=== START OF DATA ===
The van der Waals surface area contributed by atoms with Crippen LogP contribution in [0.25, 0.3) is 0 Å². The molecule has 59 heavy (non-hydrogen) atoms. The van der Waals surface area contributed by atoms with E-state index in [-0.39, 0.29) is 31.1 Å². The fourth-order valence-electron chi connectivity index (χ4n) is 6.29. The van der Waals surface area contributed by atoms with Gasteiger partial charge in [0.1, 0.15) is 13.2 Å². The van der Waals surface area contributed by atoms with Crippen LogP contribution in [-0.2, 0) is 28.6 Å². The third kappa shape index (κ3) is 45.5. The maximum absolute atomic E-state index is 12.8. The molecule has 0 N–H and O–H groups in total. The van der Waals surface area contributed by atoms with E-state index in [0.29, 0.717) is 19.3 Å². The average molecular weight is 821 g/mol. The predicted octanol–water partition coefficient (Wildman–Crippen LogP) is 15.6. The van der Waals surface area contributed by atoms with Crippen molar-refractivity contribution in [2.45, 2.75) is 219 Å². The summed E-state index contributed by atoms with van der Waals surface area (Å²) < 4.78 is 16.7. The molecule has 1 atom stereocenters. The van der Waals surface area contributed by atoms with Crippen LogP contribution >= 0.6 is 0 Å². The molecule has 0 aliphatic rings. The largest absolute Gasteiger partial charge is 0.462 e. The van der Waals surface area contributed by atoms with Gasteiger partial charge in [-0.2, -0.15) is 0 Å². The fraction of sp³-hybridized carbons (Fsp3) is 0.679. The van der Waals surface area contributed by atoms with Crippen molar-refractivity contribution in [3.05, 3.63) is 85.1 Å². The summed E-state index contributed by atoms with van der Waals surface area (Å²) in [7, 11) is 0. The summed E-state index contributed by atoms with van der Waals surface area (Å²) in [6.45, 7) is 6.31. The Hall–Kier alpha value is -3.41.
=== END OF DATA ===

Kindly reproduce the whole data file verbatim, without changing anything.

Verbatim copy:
The van der Waals surface area contributed by atoms with Crippen LogP contribution in [0.25, 0.3) is 0 Å². The molecule has 59 heavy (non-hydrogen) atoms. The van der Waals surface area contributed by atoms with E-state index in [-0.39, 0.29) is 31.1 Å². The fourth-order valence-electron chi connectivity index (χ4n) is 6.29. The van der Waals surface area contributed by atoms with Gasteiger partial charge in [0.1, 0.15) is 13.2 Å². The van der Waals surface area contributed by atoms with Crippen LogP contribution in [-0.2, 0) is 28.6 Å². The third kappa shape index (κ3) is 45.5. The maximum absolute atomic E-state index is 12.8. The molecule has 0 N–H and O–H groups in total. The van der Waals surface area contributed by atoms with E-state index in [0.29, 0.717) is 19.3 Å². The average molecular weight is 821 g/mol. The predicted octanol–water partition coefficient (Wildman–Crippen LogP) is 15.6. The van der Waals surface area contributed by atoms with Crippen molar-refractivity contribution in [2.45, 2.75) is 219 Å². The summed E-state index contributed by atoms with van der Waals surface area (Å²) < 4.78 is 16.7. The molecule has 1 atom stereocenters. The van der Waals surface area contributed by atoms with Crippen LogP contribution >= 0.6 is 0 Å². The molecule has 0 aliphatic rings. The largest absolute Gasteiger partial charge is 0.462 e. The van der Waals surface area contributed by atoms with Gasteiger partial charge in [-0.2, -0.15) is 0 Å². The fraction of sp³-hybridized carbons (Fsp3) is 0.679. The van der Waals surface area contributed by atoms with Crippen molar-refractivity contribution in [3.05, 3.63) is 85.1 Å². The summed E-state index contributed by atoms with van der Waals surface area (Å²) in [7, 11) is 0. The summed E-state index contributed by atoms with van der Waals surface area (Å²) in [6.45, 7) is 6.31. The Hall–Kier alpha value is -3.41.